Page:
Our regiment was ordered to charge up a hill for some cause or other, and when we got to the top of the hill, to lay down and fire. The Col. at last told us to get on our feet and pitch in. Well, we did.
Our company was under a cross fire for the whole time we were in. We lost 24 killed, wounded, and missing. I never felt better in my life then when standing up there and firing at the rebels, I hope that every one of the 41 cartridges I fired took effect. We could only see the rebels once in a while, for the smoke, but they were only 150 yards off.
We stood up there two hours under a terrible fire, and were the last regiment that left the field. Our field officers did nobly, riding up and down the line the whole time. We crossed the bridge about 9 o’clock in the evening and went to camp.
The enemy’s loss was about 4,000 men in that fight, our howitzers doing the work. Our loss was heavy too, but not near so great as theirs. Our company is 50 strong now. We numbered 100 men when we left home. We have been in another fight since that, but only had two men wounded in the regiment, and we have been under fire ever since.
It is not clear exactly who authored this letter from the camp of the 96th Pennsylvania. But he apparently relished his first contact with enemy.
The following letter was published in the Pottsville Miners’ Journal on July 19, 1862. The author of the piece is not known.
From the 96th Regt. P.V., Col. H.L. Cake, Commanding
Graphic Description of the Part of the Regiment took in the Battle of Friday, June 27, 1862, before Richmond.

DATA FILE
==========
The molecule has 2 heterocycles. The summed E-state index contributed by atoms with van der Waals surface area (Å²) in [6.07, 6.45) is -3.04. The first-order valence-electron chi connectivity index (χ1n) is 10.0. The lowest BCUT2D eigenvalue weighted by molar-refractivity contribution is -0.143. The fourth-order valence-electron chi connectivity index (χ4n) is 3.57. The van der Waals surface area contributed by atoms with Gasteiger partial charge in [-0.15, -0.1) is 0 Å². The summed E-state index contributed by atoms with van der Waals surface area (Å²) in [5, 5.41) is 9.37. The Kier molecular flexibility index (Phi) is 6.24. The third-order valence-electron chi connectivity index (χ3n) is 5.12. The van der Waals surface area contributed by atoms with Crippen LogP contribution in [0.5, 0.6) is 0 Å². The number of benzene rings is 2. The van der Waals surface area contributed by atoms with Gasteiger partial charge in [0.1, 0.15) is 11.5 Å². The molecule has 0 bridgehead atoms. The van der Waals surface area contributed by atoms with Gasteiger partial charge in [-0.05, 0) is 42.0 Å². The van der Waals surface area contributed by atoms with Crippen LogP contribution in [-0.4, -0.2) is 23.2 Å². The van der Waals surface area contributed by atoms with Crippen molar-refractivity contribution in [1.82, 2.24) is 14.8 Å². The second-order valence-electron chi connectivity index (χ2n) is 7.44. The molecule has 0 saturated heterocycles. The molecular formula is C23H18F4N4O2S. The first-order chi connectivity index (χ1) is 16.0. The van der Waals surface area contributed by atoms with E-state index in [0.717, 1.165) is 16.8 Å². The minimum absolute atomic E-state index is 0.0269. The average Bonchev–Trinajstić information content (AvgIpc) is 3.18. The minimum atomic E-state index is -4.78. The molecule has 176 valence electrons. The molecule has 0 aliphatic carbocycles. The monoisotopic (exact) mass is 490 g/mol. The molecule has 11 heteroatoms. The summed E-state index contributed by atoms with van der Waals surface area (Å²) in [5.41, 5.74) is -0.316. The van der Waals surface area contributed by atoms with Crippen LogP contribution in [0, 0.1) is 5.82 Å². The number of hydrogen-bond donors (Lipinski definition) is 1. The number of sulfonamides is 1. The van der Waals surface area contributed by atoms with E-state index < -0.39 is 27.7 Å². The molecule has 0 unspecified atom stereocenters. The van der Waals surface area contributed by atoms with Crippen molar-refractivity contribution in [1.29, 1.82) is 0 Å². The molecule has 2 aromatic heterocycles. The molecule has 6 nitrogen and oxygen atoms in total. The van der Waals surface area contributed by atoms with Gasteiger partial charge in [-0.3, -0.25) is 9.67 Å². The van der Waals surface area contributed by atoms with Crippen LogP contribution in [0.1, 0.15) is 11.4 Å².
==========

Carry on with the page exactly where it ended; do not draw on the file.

We are indebted to a friend for the following copy of a letter written by an officer of the 96th Regiment, P.V. It is before the most interesting and graphic account of the part the Regiment took in the battle of the 27th ultimo. And in subsequent actions, which we have yet seen:
Camp Haeseler, July 5th, 1862.
We have just passed through two weeks of incessant toll and danger. It has been one constant battle of the most terrible character, too, since last Thursday, June 26th. After 36 hours of marching and labor, we went into the battle at Gaines’ Mill about 3 o’clock on Friday afternoon. We passed to the extreme right under a galling fire, in which four of our men were wounded. We rested in a ravine, while a perfect shower of shot, shell, and balls passed over our heads. It was intensely hot and dusty, and the fatigue of the men rendered this stop necessary. When we passed to the right, we crossed a hill, at which the enemy were throwing their grape and canister at one of our batteries. Here I gave out. We had been double-quicking through the heat and dust. I settled down to a brisk walk, and held that gait until again under cover of the hill, a distance of a hundred yards. The balls flew all around, tearing up the ground at my feet.
Indeed I was so tired that I felt not the least danger. From the ravine, where we were formed in divisions, we formed line of battle and changed front forward. Here we received a terrible fire, which fortunately, mostly passed over our heads. Here Lieut. Ellrich fell shot through the head. Several others were here killed and wounded. The line we formed was as straight as at any dress parade we ever had. We then advanced at double quick to within forty yards of the enemy’s line, the men cheering as we came up. Here we were ordered to lay down and load, and fire, lying behind a fence. The firing continued for one whole hour, many of the men completely emptying their cartridge boxes of the whole 60 rounds. It was not until dark, and we were the only regiment left on the field, and we were in danger of being outflanked, that we fell back. The men seemed to go reluctantly.